The uninsured: Still no real champion

July 12, 2002

Politicians are talking a good game, but do they really mean it?

The uninsured: Still no real champion

Jump to:Choose article section...What's in the package designed to please? Does any proposal stand a chance?

Politicians are talking a good game, but do they really mean it?

Wayne J. Guglielmo
Senior Editor

Washington is oozing compassion for the uninsured—or so it seems.

As of mid-June, more than 50 bills addressing the issue were still alive in the 107th Congress, including a trade bill and others with provisions boosting COBRA.

The show of concern isn't hard to fathom. According to Families USA, a health advocacy group, 2.2 million displaced workers lost their health coverage during last year's Sept. 11th-aided recession—the largest annual increase since 1992. Many were middle-class workers who brought a new and more “legitimate” face to the issue. At the same time, rising health insurance premiums have been making it harder for small businesses to cover their employees. In an election year, even one dominated thus far by other news, lawmakers must at least appear sympathetic.

But none of the bills to date has gained any traction.

Why the lack of progress? A tight budget and looming deficits are one reason. A second is the still dicey Mideast-picture and the possibility of more terrorism, either at home or abroad. That pushes health care off the front pages. Third is the ideological gap dividing Democrats and Republicans in their search for a solution.

Simply put, Democrats favor expanding government programs like Medicaid and SCHIP (State Children's Health Insurance Program). The President, along with key GOP congressional leaders, wants to leverage the private health care system, using $89 billion in health care tax credits to “mainstream” uninsured Americans.

Doctors are also divided. Despite its squabbles with Republicans over health-plan liability and antitrust relief, the AMA fully endorses the GOP's tax credit approach, and has for many years. In contrast, the American Academy of Family Physicians called upon Washington lawmakers last year to create a guaranteed basic benefits program, overseen by a public-private board, and funded perhaps through a sales tax, health-insurance premium surcharge, or some other form of broad-based national tax.

To help bridge the gap, in late April the American College of Physicians-American Society of Internal Medicine rolled out its own proposal—one that had something for nearly everyone. Is the internists' plan likely to be taken up by Congress this session? Indeed, is any plan for achieving universal coverage more than a long shot this election year?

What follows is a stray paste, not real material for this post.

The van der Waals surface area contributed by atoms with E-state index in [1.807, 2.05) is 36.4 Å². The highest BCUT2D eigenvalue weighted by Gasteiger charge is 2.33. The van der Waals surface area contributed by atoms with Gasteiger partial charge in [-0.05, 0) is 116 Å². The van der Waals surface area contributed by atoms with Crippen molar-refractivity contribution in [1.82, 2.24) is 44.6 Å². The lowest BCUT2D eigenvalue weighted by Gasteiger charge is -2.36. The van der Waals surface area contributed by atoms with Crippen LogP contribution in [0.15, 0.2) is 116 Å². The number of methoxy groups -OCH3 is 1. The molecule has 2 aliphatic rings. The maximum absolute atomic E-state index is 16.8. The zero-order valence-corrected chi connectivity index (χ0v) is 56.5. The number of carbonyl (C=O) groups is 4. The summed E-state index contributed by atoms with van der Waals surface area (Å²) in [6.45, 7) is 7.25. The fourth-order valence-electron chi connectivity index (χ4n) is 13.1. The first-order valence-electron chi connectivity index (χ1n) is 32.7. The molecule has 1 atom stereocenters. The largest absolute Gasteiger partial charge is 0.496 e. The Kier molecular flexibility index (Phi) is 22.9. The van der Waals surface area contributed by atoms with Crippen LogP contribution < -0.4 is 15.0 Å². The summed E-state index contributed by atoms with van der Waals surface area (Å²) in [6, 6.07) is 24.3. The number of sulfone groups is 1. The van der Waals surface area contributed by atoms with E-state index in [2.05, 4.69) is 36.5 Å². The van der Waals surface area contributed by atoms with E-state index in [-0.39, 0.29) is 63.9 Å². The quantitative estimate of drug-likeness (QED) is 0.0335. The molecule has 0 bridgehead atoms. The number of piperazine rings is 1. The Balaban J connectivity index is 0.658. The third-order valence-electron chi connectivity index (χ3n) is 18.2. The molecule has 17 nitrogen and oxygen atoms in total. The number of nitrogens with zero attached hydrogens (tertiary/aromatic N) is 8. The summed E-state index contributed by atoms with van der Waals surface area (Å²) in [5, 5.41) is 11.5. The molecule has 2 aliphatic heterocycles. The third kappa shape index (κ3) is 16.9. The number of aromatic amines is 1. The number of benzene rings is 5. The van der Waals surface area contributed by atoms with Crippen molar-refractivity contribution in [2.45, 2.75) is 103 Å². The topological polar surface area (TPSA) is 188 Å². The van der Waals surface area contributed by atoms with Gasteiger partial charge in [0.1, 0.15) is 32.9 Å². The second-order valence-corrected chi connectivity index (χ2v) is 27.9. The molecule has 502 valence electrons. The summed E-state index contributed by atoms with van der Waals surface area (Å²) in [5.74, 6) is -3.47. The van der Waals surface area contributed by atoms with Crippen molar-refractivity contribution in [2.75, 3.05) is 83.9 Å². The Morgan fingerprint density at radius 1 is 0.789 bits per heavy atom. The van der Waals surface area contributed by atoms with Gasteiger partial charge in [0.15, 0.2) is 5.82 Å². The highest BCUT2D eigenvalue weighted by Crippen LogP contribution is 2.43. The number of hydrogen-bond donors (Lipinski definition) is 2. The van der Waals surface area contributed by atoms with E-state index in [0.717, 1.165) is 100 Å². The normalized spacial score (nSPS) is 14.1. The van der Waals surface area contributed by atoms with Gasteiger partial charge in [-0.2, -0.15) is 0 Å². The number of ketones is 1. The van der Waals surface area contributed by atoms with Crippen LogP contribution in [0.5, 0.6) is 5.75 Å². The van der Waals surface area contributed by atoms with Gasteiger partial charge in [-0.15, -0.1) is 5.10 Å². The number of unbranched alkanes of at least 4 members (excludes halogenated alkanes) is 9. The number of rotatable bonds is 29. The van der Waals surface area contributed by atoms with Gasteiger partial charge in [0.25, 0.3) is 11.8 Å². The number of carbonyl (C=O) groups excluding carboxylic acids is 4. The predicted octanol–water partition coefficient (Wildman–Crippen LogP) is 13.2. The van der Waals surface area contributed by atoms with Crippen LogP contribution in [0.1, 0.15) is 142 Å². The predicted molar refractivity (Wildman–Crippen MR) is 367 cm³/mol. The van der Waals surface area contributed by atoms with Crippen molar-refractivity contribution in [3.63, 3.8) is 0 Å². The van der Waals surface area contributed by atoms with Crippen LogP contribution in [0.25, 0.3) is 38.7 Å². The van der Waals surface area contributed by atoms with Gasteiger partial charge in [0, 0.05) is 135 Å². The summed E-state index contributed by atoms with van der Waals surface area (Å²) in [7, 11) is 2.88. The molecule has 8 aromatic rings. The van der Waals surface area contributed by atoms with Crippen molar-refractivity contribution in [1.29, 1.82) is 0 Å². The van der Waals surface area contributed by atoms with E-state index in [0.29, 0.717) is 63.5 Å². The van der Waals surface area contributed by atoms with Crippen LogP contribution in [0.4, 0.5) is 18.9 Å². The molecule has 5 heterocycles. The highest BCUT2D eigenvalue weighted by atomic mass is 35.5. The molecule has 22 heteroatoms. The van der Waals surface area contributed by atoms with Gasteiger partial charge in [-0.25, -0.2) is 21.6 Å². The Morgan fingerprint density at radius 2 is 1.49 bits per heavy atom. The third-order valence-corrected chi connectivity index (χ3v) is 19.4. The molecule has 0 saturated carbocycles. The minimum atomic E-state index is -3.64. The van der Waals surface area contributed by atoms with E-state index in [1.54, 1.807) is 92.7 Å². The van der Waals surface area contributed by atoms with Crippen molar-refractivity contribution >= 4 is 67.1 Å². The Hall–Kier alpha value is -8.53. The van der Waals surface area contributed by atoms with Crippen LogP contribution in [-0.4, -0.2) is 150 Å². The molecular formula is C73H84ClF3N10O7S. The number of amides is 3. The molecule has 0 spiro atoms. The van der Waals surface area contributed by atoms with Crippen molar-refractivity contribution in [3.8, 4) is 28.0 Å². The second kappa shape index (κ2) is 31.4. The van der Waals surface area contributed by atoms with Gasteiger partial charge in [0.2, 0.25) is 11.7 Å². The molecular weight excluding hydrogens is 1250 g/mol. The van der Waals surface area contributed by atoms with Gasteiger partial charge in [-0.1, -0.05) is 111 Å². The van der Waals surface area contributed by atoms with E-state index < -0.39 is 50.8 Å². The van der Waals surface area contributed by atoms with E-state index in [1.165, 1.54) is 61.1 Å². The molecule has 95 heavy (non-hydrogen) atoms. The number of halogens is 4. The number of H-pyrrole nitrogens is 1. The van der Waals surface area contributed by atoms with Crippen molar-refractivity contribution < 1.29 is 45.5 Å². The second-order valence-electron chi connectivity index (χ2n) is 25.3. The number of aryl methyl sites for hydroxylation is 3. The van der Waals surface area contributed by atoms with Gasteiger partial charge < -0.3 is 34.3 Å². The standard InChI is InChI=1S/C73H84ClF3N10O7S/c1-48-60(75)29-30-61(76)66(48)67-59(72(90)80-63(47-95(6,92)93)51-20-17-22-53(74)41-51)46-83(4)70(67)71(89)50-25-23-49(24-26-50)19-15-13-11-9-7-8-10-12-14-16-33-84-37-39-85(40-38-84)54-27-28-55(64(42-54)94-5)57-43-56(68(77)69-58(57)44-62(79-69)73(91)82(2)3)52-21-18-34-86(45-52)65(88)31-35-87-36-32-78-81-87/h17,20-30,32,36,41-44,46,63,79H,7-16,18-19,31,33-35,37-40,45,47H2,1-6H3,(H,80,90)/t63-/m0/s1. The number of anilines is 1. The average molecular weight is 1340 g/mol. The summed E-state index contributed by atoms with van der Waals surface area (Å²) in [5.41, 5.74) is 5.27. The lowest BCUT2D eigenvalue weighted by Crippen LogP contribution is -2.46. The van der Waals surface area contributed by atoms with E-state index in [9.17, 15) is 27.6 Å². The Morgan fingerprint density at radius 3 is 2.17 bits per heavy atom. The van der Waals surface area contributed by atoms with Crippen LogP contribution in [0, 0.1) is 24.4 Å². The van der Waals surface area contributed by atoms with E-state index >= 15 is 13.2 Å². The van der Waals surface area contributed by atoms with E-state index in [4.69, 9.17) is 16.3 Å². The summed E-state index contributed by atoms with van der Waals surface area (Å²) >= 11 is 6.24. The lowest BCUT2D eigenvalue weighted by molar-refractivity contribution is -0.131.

What's in the package designed to please?

The ACP-ASIM plan, designed to phase in over seven years, takes a page from each of the party's playbooks.

As a nod to Democrats, it increases government coverage for all people with incomes up to 200 percent of the federal poverty level (currently $8,860 for a single person in the 48 contiguous states). Many of these people—those with income up to 100 percent of the poverty level—would automatically be covered through an expanded Medicaid program. The rest would receive a premium subsidy. This could be used either to “buy in” to Medicaid or SCHIP, or to defray the cost of individual or employer insurance. The plan would also convert SCHIP into an entitlement program, like Medicaid, and raise the federal contribution to Medicaid.

There are some goodies for Republicans, as well. Depending on how Congress votes, the program's premium subsidy might take the form of either a refundable individual tax credit or a direct dollar contribution. A similar mechanism would be used to subsidize private health coverage for uninsured people whose incomes exceed 200 percent of the poverty level. A state demonstrating equal or better coverage than the national program could opt-out of that program, with equivalent federal funds redirected to achieving state health care goals.

Intentionally excluded from the ACP-ASIM blueprint is a financing mechanism. “Until there's general agreement on the need to provide universal coverage and the framework for achieving it, discussing financing methods is premature and maybe even counterproductive,” says Robert Doherty, ACP-ASIM's senior vice president of governmental affairs and public policy. Still, the plan suggests some methods that merit consideration, such as an employer tax, a payroll tax pegged to income, and taxes on tobacco and other harmful products.

Does any proposal stand a chance?

Clearly, the internists' something-for-everyone approach is an exercise in consensus building. If successful, it could not only break the current stalemate over the uninsured, but lead to bipartisan solutions to other longstanding health care problems—the high cost of prescription drugs, better funding for Medicare, patient protection, and the like.

Of course, such a scenario depends on a relatively stable world and the re-emergence of health care as a first-rung issue. And even in that unlikely event, there would still be wrangling over how to pay for programs like universal coverage. “In a world of tax cuts and military priorities, that wouldn't be easy,” says Robert Blendon, a health-policy analyst and pollster at Harvard University.

Still, “it's a lot easier to raise money when there's a consensus than when lawmakers are engaged in civil war over basic approaches,” says Blendon. If politicians see a consensus developing, “political entrepreneurism takes over” and things get done.

Whether that will be the scenario this year remains to be seen. Meanwhile, the issue of the uninsured lurks just below the radar screen, present but not quite fully visible.

 

Wayne Guglielmo. The uninsured: Still no real champion. Medical Economics 2002;13.

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